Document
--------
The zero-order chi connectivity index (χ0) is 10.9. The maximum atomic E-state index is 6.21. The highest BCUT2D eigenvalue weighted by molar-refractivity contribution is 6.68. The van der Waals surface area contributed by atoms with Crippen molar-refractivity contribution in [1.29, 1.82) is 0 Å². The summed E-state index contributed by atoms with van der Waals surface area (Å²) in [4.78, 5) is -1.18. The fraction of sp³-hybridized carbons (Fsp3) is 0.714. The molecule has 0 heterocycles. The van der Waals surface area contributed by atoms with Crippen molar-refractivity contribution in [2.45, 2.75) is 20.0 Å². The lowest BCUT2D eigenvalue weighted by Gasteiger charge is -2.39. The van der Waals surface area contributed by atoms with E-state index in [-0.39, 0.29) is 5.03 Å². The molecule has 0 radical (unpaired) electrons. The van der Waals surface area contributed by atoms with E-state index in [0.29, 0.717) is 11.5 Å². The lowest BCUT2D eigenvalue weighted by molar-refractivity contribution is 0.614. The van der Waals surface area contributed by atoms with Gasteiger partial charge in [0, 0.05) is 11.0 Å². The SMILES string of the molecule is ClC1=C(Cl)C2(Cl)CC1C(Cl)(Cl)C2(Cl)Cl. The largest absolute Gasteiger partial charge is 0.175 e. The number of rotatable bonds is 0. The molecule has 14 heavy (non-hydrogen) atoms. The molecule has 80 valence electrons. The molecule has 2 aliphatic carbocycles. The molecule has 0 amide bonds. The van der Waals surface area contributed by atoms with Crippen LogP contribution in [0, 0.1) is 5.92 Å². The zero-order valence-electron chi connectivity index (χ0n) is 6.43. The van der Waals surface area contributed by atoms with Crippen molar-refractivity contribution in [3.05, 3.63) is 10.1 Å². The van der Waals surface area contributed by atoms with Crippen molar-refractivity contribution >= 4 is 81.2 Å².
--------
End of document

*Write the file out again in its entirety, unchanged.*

The zero-order chi connectivity index (χ0) is 10.9. The maximum atomic E-state index is 6.21. The highest BCUT2D eigenvalue weighted by molar-refractivity contribution is 6.68. The van der Waals surface area contributed by atoms with Crippen molar-refractivity contribution in [1.29, 1.82) is 0 Å². The summed E-state index contributed by atoms with van der Waals surface area (Å²) in [4.78, 5) is -1.18. The fraction of sp³-hybridized carbons (Fsp3) is 0.714. The molecule has 0 heterocycles. The van der Waals surface area contributed by atoms with Crippen molar-refractivity contribution in [2.45, 2.75) is 20.0 Å². The lowest BCUT2D eigenvalue weighted by Gasteiger charge is -2.39. The van der Waals surface area contributed by atoms with E-state index in [-0.39, 0.29) is 5.03 Å². The molecule has 0 radical (unpaired) electrons. The van der Waals surface area contributed by atoms with E-state index in [0.29, 0.717) is 11.5 Å². The lowest BCUT2D eigenvalue weighted by molar-refractivity contribution is 0.614. The van der Waals surface area contributed by atoms with Gasteiger partial charge in [0, 0.05) is 11.0 Å². The SMILES string of the molecule is ClC1=C(Cl)C2(Cl)CC1C(Cl)(Cl)C2(Cl)Cl. The largest absolute Gasteiger partial charge is 0.175 e. The number of rotatable bonds is 0. The molecule has 14 heavy (non-hydrogen) atoms. The molecule has 80 valence electrons. The molecule has 2 aliphatic carbocycles. The molecule has 0 amide bonds. The van der Waals surface area contributed by atoms with Crippen LogP contribution in [0, 0.1) is 5.92 Å². The zero-order valence-electron chi connectivity index (χ0n) is 6.43. The van der Waals surface area contributed by atoms with Crippen molar-refractivity contribution in [3.05, 3.63) is 10.1 Å². The van der Waals surface area contributed by atoms with Crippen molar-refractivity contribution >= 4 is 81.2 Å².